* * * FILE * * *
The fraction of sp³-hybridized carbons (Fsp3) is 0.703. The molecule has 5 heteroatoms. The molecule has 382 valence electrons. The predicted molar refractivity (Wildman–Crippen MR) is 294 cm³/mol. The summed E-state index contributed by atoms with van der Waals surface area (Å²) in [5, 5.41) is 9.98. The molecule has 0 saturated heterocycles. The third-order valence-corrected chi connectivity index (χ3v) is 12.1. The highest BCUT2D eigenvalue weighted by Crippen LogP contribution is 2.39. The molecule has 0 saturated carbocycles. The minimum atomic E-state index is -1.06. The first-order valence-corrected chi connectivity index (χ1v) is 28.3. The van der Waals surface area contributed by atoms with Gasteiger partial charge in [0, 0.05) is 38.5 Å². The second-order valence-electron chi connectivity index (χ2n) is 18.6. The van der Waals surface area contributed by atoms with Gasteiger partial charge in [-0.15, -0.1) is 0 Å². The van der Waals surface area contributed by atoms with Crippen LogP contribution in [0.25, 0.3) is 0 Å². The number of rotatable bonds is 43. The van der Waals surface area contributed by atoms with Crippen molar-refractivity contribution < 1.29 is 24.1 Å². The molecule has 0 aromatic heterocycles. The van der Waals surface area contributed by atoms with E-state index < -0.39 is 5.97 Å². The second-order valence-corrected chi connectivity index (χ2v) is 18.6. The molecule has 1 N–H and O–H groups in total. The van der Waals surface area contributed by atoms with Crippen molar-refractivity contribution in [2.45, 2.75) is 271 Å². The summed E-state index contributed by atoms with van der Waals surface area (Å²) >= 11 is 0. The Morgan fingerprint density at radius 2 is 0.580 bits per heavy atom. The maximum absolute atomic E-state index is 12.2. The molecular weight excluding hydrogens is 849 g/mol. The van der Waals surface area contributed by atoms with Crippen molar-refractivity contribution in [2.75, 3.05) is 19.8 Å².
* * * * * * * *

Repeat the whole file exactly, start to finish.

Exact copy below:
The fraction of sp³-hybridized carbons (Fsp3) is 0.703. The molecule has 5 heteroatoms. The molecule has 382 valence electrons. The predicted molar refractivity (Wildman–Crippen MR) is 294 cm³/mol. The summed E-state index contributed by atoms with van der Waals surface area (Å²) in [5, 5.41) is 9.98. The molecule has 0 saturated heterocycles. The third-order valence-corrected chi connectivity index (χ3v) is 12.1. The highest BCUT2D eigenvalue weighted by Crippen LogP contribution is 2.39. The molecule has 0 saturated carbocycles. The minimum atomic E-state index is -1.06. The first-order valence-corrected chi connectivity index (χ1v) is 28.3. The van der Waals surface area contributed by atoms with Gasteiger partial charge in [0, 0.05) is 38.5 Å². The second-order valence-electron chi connectivity index (χ2n) is 18.6. The van der Waals surface area contributed by atoms with Gasteiger partial charge in [-0.15, -0.1) is 0 Å². The van der Waals surface area contributed by atoms with Crippen LogP contribution in [0.25, 0.3) is 0 Å². The number of rotatable bonds is 43. The van der Waals surface area contributed by atoms with Crippen molar-refractivity contribution < 1.29 is 24.1 Å². The molecule has 0 aromatic heterocycles. The van der Waals surface area contributed by atoms with E-state index < -0.39 is 5.97 Å². The second-order valence-corrected chi connectivity index (χ2v) is 18.6. The molecule has 1 N–H and O–H groups in total. The van der Waals surface area contributed by atoms with Crippen molar-refractivity contribution in [2.45, 2.75) is 271 Å². The summed E-state index contributed by atoms with van der Waals surface area (Å²) >= 11 is 0. The Morgan fingerprint density at radius 2 is 0.580 bits per heavy atom. The maximum absolute atomic E-state index is 12.2. The molecular weight excluding hydrogens is 849 g/mol. The van der Waals surface area contributed by atoms with Crippen molar-refractivity contribution in [2.75, 3.05) is 19.8 Å².